RSF’s 2023 Press Freedom Prize winners

At a ceremony on 28 November in Brussels, the 31st annual Reporters Without Borders (RSF) Press Freedom Prize was awarded to Colombian investigative reporter Juan Pablo Barrientos for Impact, Egyptian blogger Mohamed Oxygen for Courage, Guatemalan newspaper editor Jose Rubén Zamora for Independence, and French photographer Karine Pierre in the “Lucas Dolega-SAIF” Photo category.

Every year, the RSF Press Freedom Prize honours journalists and media outlets whose work has made an exceptional contribution to the defence or promotion of press freedom across the world. This year’s laureates were chosen from among 21 nominees from 18 different countries.

Those attending the 2023 awards ceremony in Brussels included Oleksandra Matviichuk, the 2022 Nobel peace laureate and head of Ukraine’s Centre for Civil Liberties, and European Commission Vice-President Vera Jourova.

Juan Pablo Barrientos won the Prize for Impact for exposing criminal activity and corruption in Colombia despite harassment and censorship. Blogger Mohamed Oxygen received the Prize for Courage for covering protests in Egypt although he knew he could be jailed. Jose Rubén Zamora, the owner and editor of Guatemala’s elPeriódico newspaper, was awarded the Prize for Independence for investigating corruption despite judicial harassment that ended in imprisonment. And Karine Pierre won in the “Lucas Dolega-SAIF” Photo category for her poignant reportage Take me home! about two centres for hundreds of rejected women and children in Pakistan.

This year’s jury, composed of leading journalists and free speech defenders from around the world, was chaired by Pierre Haski, the French journalist and columnist who is RSF’s president.

Prize for Courage

Mohamed Ibrahim Radwan (Mohamed Oxygen) (Egypt)

Known by the pseudonym of Mohamed Oxygen from his blog, Egypt’s Oxygen, Mohamed Radwan was placed under surveillance and not allowed to return to work when released in early 2019 after serving a five-year prison sentence. But when protests broke out in September of that year, he covered them regardless. His commitment to the right to information was seen as an act of defiance by the authorities. He was arrested and sentenced to another five years in prison for “publishing false news.” In today's Egypt, the name of Mohamed Oxygen is synonymous with courageous journalism.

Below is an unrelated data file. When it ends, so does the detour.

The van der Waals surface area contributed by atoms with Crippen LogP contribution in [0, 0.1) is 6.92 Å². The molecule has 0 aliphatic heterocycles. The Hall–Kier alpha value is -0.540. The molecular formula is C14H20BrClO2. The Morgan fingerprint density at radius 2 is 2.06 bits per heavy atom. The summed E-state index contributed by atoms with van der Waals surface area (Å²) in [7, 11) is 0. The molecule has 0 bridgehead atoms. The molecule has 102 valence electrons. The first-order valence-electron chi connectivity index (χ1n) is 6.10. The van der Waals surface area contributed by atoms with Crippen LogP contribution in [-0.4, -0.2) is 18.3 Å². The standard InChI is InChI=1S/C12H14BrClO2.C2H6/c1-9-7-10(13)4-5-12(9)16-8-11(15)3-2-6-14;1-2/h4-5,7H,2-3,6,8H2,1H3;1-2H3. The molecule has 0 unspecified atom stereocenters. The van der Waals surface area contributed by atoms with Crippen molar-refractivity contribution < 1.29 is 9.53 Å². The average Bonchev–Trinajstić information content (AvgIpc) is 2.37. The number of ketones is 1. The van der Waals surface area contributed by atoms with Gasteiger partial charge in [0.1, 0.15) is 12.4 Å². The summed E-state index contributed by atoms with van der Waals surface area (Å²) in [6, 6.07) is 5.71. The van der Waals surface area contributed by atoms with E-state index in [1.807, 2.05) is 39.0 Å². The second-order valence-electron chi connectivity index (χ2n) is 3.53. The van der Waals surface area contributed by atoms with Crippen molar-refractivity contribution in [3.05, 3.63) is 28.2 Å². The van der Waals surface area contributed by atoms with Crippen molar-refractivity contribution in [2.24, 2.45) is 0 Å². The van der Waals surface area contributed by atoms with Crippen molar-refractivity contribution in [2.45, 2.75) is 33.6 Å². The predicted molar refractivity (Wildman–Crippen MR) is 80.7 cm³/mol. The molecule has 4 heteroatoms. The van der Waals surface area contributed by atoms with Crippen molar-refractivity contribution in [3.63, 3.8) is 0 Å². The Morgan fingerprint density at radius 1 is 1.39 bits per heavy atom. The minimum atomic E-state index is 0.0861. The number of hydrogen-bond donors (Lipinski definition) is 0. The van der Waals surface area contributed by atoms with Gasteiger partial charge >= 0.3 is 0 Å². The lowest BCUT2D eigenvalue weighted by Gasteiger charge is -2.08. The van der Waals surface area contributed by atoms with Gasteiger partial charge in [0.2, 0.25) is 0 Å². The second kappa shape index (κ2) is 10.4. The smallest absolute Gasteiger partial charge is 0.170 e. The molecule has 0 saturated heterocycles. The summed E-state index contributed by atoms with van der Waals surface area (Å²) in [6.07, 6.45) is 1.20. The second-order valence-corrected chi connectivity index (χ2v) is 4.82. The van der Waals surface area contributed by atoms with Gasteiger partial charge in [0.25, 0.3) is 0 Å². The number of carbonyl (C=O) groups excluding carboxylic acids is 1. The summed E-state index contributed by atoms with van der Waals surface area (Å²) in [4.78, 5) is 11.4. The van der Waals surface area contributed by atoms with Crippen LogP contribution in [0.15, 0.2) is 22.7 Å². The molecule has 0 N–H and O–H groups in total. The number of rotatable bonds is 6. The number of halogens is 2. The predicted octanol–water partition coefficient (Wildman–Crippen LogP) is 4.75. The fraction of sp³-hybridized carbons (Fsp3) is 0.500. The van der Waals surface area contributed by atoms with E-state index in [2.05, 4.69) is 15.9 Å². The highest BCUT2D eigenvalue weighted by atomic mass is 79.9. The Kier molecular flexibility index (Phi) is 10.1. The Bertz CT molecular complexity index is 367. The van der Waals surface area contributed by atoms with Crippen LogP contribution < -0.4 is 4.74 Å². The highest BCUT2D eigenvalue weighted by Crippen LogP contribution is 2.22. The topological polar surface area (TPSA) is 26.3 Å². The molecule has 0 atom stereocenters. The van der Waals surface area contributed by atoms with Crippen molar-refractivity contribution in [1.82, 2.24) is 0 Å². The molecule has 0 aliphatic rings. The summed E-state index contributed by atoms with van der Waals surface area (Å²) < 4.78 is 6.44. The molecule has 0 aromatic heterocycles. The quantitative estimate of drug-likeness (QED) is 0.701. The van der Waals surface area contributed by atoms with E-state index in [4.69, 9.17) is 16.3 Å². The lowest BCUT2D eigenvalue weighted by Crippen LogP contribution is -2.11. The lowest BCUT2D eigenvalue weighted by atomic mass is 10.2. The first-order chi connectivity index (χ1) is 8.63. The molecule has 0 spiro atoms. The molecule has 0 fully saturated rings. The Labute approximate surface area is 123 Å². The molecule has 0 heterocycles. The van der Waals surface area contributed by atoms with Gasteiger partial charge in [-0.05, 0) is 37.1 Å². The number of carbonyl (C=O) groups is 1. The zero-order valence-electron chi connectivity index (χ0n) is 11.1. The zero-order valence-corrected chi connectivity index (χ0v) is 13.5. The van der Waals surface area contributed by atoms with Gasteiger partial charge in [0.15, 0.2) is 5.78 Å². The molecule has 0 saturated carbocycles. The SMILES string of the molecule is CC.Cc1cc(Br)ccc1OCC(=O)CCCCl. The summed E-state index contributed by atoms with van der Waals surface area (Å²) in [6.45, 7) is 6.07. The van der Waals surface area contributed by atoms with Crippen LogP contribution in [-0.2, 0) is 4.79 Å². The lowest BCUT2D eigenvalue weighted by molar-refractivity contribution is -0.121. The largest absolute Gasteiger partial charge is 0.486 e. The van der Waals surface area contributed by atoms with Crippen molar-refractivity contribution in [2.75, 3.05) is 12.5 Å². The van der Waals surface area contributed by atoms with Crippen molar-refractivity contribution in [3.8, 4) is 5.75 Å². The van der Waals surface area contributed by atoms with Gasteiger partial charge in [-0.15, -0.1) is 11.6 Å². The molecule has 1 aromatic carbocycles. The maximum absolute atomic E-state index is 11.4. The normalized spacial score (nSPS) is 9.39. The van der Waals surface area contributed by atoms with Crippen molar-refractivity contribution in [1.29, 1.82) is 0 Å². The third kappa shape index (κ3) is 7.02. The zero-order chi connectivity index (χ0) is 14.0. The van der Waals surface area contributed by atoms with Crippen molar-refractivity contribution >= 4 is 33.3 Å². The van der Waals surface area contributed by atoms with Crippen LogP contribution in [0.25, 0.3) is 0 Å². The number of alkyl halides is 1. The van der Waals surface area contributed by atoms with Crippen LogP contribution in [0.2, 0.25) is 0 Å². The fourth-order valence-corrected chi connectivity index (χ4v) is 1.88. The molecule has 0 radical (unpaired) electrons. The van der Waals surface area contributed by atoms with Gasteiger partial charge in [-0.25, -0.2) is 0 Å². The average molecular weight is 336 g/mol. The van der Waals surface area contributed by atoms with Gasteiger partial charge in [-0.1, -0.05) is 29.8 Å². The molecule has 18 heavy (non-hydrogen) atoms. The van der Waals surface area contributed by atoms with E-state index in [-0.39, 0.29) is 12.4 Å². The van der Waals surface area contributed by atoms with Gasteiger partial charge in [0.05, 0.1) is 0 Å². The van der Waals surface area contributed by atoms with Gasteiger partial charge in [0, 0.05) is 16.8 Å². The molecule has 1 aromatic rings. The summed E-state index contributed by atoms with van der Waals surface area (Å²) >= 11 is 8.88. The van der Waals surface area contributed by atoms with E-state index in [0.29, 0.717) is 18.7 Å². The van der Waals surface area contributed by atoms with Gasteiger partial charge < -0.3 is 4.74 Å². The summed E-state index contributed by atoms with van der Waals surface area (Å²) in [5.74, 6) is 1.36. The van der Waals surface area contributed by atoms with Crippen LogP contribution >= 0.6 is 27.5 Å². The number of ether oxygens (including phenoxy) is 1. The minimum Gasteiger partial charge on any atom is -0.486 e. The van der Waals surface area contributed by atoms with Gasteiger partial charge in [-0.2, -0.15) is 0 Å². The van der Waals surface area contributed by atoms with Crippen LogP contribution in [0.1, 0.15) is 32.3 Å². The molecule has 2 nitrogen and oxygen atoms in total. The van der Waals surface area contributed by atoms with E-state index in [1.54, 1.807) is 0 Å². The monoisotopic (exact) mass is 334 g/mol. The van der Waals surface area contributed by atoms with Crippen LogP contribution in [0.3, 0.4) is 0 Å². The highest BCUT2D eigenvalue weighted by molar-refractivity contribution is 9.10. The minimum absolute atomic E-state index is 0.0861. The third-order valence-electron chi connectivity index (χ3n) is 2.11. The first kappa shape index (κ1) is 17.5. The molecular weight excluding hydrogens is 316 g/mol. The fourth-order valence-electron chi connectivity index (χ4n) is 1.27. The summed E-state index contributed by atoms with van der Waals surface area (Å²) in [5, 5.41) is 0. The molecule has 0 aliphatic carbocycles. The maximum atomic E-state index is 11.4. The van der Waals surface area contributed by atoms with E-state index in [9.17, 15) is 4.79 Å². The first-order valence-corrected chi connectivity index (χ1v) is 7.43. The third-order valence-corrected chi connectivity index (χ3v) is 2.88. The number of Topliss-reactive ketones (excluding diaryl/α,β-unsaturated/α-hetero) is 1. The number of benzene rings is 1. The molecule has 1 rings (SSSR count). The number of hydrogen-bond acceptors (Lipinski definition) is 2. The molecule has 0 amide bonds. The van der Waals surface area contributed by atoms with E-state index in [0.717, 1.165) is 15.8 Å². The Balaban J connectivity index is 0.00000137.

Prize for Impact

Juan Pablo Barrientos (Colombia)

Last year, thanks to this journalist’s work, Colombia learned the identities of 26 Catholic priests who had been accused of sex crimes. The author of the book Dejad que los Niños Vengan a Mí (“Let the Children Come to Me”), Juan Pablo Barrientos had been persecuted and subjected to censorship attempts for seven years because of his investigations into this subject and corruption. His reporting has enabled Colombians to identify criminals and to fight against impunity.

Prize for Independence

Jose Rubén Zamora (Guatemala)

The founder and editor of elPeriódico, a newspaper that exposed Guatemalan political corruption for two decades, Jose Rubén Zamora was subjected to growing threats and judicial harassment. In July 2022, he was arrested on a trumped-up money-laundering charge and spent almost a year in pre-trial detention, before his newspaper was forced to close in May 2023. His sentence of six years in prison in June 2023 was overturned on appeal on 13 October, but he remained in detention until a new trial was held.

“Lucas Dolega-SAIF” Photo Prize

Karine Pierre (France)

Karine Pierre began self-taught photography during the terrorist attacks in Paris in November 2015 and joined the Hans Lucas agency at the end of 2017. After covering the front line in Tripoli, the Libyan capital, she based herself in Beirut for two years.  She continues her long-term projects while collaborating with such newspapers as Le MondeThe Washington Post… In Pakistan, she produced Take me home!, a series documenting violence against women in two reception centres in the cities of Karachi and Multan. Repudiated by their husbands, rejected by their families, the victims of years of abuse, most of these women will spend the rest of their lives within these walls.

Published on